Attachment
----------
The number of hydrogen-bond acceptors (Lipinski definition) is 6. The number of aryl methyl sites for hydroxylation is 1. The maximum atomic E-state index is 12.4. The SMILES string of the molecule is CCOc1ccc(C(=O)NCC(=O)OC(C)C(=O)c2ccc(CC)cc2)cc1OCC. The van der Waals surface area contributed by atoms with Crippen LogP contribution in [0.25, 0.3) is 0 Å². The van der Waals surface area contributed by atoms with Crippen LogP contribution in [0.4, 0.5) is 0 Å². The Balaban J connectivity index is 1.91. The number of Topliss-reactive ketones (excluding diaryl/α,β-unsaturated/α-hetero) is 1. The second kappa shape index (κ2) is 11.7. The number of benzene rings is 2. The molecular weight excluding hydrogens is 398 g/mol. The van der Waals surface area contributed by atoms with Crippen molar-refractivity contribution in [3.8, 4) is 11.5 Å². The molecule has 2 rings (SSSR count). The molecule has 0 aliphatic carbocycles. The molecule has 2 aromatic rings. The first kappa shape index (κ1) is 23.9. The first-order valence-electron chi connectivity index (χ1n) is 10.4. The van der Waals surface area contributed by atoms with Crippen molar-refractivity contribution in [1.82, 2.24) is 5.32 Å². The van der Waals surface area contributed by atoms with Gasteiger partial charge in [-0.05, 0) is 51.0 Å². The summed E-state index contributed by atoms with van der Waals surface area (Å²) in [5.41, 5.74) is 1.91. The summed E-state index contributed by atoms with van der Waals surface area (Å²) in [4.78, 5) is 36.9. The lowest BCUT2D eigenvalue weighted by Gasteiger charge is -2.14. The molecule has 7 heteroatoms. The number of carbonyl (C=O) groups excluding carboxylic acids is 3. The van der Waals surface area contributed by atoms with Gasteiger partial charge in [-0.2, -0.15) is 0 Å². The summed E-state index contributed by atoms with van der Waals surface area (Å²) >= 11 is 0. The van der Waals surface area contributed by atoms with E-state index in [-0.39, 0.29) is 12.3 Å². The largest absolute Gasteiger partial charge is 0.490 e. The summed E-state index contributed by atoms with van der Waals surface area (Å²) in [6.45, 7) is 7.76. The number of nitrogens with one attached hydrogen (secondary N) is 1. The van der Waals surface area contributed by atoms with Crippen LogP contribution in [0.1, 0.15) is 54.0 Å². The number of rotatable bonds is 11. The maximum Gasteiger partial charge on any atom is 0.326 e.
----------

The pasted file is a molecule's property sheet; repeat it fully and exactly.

The number of hydrogen-bond acceptors (Lipinski definition) is 6. The number of aryl methyl sites for hydroxylation is 1. The maximum atomic E-state index is 12.4. The SMILES string of the molecule is CCOc1ccc(C(=O)NCC(=O)OC(C)C(=O)c2ccc(CC)cc2)cc1OCC. The van der Waals surface area contributed by atoms with Crippen LogP contribution in [0.25, 0.3) is 0 Å². The van der Waals surface area contributed by atoms with Crippen LogP contribution in [0.4, 0.5) is 0 Å². The Balaban J connectivity index is 1.91. The number of Topliss-reactive ketones (excluding diaryl/α,β-unsaturated/α-hetero) is 1. The second kappa shape index (κ2) is 11.7. The number of benzene rings is 2. The molecular weight excluding hydrogens is 398 g/mol. The van der Waals surface area contributed by atoms with Crippen molar-refractivity contribution in [3.8, 4) is 11.5 Å². The molecule has 2 rings (SSSR count). The molecule has 0 aliphatic carbocycles. The molecule has 2 aromatic rings. The first kappa shape index (κ1) is 23.9. The first-order valence-electron chi connectivity index (χ1n) is 10.4. The van der Waals surface area contributed by atoms with Crippen molar-refractivity contribution in [1.82, 2.24) is 5.32 Å². The van der Waals surface area contributed by atoms with Gasteiger partial charge in [-0.05, 0) is 51.0 Å². The summed E-state index contributed by atoms with van der Waals surface area (Å²) in [5.41, 5.74) is 1.91. The summed E-state index contributed by atoms with van der Waals surface area (Å²) in [4.78, 5) is 36.9. The lowest BCUT2D eigenvalue weighted by Gasteiger charge is -2.14. The molecule has 7 heteroatoms. The number of carbonyl (C=O) groups excluding carboxylic acids is 3. The van der Waals surface area contributed by atoms with Gasteiger partial charge in [-0.2, -0.15) is 0 Å². The summed E-state index contributed by atoms with van der Waals surface area (Å²) >= 11 is 0. The van der Waals surface area contributed by atoms with E-state index in [-0.39, 0.29) is 12.3 Å². The largest absolute Gasteiger partial charge is 0.490 e. The summed E-state index contributed by atoms with van der Waals surface area (Å²) in [6.45, 7) is 7.76. The number of nitrogens with one attached hydrogen (secondary N) is 1. The van der Waals surface area contributed by atoms with Crippen LogP contribution in [0.1, 0.15) is 54.0 Å². The number of rotatable bonds is 11. The maximum Gasteiger partial charge on any atom is 0.326 e.